Event evokes the people and places which fired the brilliant mind of Seamus Heaney
The life of Seamus Heaney is to be celebrated in a series of landmark events to mark the first anniversary of his death.
This weekend the people of Bellaghy and further afield will gather in his home village to remember the life of the Nobel Laureate in an event entitled The Poetry House.
It comes after the announcement last week that the new Seamus Heaney Centre has been approved for Bellaghy.
Heaney died in hospital in Dublin last August at the age of 74.
Starting on Saturday morning, Bellaghy Bawn will be centre stage for the weekend's events. It kicks off with talks and tours of the site. At 2.30pm, proceedings will move to the cemetery at St Mary's Church, where the poet was laid to rest.
This provides visitors with an opportunity to remember Heaney in a quiet moment of reflection and to hear some poems read by graduates of the Seamus Heaney Centre at Queen's University in Belfast.
A procession of celebration will then move through the village to the Turfman sculpture, where there will be choral music in his memory. Under the guidance of Magherafelt's Gino Lupari – of Four Men And A Dog fame – an afternoon of music will follow. The Sands family will perform a memorial concert from 7.30pm in the Bawn marquee, where invited and local guests will hear a songbook specially prepared for the occasion.
Derry man Gerard McChrystal will evoke the poem Mid Term Break through a specially commissioned piece for the saxophone.
Afterwards, the public is invited to The Wall at Ballydermot Road to witness an event at Church Island.
Details are being kept under wraps, but it is believed to be something well worth seeing. On Sunday from 2pm there is an open mic session where visitors can read, write, sing, play or just listen.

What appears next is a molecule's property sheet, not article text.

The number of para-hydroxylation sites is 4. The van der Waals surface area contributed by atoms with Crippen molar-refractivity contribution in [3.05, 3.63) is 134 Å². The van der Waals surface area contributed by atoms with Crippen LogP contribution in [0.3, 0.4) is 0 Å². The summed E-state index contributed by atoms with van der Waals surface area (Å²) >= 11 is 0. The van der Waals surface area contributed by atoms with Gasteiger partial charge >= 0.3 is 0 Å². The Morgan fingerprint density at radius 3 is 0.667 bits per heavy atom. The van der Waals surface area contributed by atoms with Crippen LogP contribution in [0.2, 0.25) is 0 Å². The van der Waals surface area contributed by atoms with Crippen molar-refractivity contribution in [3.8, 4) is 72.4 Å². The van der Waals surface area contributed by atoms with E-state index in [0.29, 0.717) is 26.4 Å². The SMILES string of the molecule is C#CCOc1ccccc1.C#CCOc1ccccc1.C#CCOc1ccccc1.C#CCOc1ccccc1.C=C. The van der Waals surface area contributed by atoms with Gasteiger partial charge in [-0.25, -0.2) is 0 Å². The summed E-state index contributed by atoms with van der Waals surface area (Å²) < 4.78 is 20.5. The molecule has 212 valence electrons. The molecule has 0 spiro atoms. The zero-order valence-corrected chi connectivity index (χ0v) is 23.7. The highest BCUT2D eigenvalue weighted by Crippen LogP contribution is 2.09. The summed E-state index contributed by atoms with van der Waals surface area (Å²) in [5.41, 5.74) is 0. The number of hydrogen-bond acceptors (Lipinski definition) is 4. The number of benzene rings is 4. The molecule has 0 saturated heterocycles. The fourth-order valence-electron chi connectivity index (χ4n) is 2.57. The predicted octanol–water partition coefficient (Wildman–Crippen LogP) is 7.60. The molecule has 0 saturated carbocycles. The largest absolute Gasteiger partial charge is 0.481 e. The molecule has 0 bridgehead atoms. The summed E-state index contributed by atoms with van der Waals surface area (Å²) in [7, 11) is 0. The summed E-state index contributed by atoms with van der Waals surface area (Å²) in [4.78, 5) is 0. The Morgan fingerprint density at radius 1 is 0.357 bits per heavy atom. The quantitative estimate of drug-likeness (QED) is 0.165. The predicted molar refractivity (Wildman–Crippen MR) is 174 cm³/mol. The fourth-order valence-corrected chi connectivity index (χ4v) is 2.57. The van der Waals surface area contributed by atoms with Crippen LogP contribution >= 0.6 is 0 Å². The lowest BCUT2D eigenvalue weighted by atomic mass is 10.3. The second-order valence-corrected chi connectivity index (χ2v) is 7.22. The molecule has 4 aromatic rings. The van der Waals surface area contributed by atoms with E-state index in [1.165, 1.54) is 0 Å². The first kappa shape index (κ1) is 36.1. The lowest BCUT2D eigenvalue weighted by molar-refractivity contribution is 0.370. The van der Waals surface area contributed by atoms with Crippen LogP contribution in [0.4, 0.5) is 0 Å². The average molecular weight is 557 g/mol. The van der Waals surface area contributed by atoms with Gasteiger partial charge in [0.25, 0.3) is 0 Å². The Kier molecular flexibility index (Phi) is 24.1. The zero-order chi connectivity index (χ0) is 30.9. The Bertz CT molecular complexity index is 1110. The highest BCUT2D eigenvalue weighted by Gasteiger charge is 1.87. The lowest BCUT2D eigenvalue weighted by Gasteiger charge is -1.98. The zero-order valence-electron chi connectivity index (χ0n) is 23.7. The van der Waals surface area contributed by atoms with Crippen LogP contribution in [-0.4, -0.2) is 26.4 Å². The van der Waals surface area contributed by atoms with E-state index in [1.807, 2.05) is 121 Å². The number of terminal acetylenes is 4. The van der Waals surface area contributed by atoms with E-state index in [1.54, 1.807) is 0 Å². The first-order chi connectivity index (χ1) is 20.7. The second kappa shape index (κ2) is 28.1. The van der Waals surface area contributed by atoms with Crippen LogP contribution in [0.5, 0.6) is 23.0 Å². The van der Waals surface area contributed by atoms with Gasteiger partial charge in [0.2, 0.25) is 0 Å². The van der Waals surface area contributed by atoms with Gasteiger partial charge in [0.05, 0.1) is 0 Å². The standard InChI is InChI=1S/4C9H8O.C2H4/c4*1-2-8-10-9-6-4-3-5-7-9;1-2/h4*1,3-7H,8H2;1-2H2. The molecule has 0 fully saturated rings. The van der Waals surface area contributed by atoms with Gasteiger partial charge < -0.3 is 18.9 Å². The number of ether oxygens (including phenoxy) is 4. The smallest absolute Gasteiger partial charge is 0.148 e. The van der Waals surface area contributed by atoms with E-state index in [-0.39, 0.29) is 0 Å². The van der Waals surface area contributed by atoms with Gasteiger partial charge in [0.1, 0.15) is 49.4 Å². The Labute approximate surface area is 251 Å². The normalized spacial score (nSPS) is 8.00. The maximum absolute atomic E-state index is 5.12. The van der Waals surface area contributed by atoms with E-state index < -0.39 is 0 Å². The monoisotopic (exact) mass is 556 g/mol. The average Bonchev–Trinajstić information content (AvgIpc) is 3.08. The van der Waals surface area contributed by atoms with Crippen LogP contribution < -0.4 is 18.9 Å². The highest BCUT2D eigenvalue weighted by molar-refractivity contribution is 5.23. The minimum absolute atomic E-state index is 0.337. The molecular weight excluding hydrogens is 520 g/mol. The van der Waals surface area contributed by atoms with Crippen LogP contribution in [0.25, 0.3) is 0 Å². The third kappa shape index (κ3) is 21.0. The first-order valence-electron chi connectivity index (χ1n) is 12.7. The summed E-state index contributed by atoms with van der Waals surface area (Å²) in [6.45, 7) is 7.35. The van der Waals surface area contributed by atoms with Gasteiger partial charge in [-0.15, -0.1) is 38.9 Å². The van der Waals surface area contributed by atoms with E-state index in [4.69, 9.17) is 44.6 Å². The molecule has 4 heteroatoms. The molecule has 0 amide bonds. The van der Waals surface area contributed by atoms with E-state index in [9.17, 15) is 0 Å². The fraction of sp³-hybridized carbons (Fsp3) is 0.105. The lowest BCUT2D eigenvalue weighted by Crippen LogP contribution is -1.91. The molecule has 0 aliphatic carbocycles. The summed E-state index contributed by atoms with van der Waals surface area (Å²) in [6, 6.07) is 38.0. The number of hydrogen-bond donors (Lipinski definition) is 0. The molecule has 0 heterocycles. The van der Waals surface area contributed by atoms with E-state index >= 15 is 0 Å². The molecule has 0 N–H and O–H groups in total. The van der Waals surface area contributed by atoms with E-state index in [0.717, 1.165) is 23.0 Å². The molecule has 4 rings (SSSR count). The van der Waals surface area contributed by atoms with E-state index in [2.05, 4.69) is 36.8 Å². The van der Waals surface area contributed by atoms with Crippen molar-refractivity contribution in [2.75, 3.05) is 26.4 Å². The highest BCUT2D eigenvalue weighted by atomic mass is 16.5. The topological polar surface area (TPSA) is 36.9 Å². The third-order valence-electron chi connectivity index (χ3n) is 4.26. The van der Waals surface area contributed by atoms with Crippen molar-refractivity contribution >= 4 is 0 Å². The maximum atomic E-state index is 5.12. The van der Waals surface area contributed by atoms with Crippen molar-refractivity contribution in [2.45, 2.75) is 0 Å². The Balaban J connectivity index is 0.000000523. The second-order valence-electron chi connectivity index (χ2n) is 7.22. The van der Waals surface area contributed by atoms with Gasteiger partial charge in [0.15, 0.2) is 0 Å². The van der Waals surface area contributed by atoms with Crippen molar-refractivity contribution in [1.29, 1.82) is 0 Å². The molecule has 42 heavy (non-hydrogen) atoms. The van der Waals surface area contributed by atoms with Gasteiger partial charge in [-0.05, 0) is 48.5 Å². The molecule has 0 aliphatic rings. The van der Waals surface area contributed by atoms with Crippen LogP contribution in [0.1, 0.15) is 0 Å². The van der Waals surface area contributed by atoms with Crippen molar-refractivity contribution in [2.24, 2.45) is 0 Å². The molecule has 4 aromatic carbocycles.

A series of coach tours of 'Seamus Heaney Country' will also take place with specialist guides exploring in detail the inspirations that framed the poet's life and work.
Chairman of the organising committee Patrick Brennan said: "The Poetry House has been developed as both an honorific and celebratory occasion that is mindful of the deep loss to his family and friends and to our global culture, while recalling Seamus's good humour, the playful twinkle in his eye, his celebrated mischievous chuckle, his unique voice and his deep love of his place." All events are free except Seamus Heaney Country tours, which is £12 including refreshments.
Seamus Heaney, who was awarded the 1995 Nobel prize, died last August aged 74. The world-renowned poet's native rural village in the heartland of Co Londonderry was a major influence on his writing and provided material for some of his best loved work. Event organisers said back in 2012, when The Poetry House was first mooted to Seamus, he wrote back to commend the idea.
He said: "I greatly appreciate the honorific element in the different items you intend to schedule." He added: "I like the title The Poetry House."